We can specify the size and location of individual grid cells using the grid-row and grid-column properties. We need to add these two properties to the grid cells we want to position.

First, let’s see a simple case. Say we want to move Cell 1 to the second row and third column in the grid (to the current place of Cell 6). To do so, we simply need to add the following two CSS rules to .cell-1:

.cell-1 { 
  grid-row: 2; 
  grid-column: 3; 
}

As you can see below, Cell 1 has been moved to the place we targeted and the rest of the cells keep following the default order:

CSS Grid Layout - Repositioned Cell

4. Size Grid Cells

We can’t only use the grid-row and grid-column properties to change the order of the cells, but they also allow us to modify their size. In fact, both of them are shorthands. The grid-row property is a shorthand for grid-row-start and grid-row-end, while grid-column consists of the grid-column-start and grid-column-end properties.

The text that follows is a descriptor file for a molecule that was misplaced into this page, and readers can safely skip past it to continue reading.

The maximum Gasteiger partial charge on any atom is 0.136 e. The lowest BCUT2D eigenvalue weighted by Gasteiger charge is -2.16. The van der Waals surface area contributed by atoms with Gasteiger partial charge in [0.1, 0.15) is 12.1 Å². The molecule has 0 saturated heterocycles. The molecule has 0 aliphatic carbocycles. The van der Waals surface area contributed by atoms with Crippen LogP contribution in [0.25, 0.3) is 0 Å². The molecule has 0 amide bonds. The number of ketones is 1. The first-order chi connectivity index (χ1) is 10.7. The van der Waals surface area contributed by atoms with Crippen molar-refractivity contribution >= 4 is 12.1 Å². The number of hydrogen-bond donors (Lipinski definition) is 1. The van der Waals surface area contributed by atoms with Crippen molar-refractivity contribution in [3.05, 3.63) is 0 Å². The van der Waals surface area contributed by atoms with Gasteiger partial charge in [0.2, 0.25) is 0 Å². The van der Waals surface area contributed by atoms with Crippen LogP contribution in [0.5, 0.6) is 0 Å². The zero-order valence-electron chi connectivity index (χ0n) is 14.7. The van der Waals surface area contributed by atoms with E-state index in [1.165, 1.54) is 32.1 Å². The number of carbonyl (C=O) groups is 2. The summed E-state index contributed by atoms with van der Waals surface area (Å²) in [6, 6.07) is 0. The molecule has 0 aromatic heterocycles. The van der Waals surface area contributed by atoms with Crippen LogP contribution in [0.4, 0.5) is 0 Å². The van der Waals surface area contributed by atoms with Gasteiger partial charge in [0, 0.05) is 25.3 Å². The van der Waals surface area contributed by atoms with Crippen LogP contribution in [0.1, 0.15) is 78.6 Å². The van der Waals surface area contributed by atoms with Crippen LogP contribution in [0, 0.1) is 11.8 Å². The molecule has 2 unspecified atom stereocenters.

Let’s say, we want Cell 1 to span across the first row. We can implement the layout by adding the following style rules:

.cell-1 { 
  grid-row: 1; 
  grid-column: 1/4; 
}

Below, you can see that Cell 1 spans across the whole first row and pushes down all the following cells:

CSS Grid Layout - Full-width RowThe grid-row property works the same way as grid-column. Let’s say, we want to implement a more complicated layout and have a main content area beside the header (Cell 1). For instance, we can span Cell 2 across the first and second columns & the second and third rows using the following code:

.cell-2 { 
  grid-row: 2/4; 
  grid-column: 1/3; 
}

And, the expanded main content area is already ready in the browser:

CSS Grid Layout - Spanning Tracks

5. Define Named Grid Areas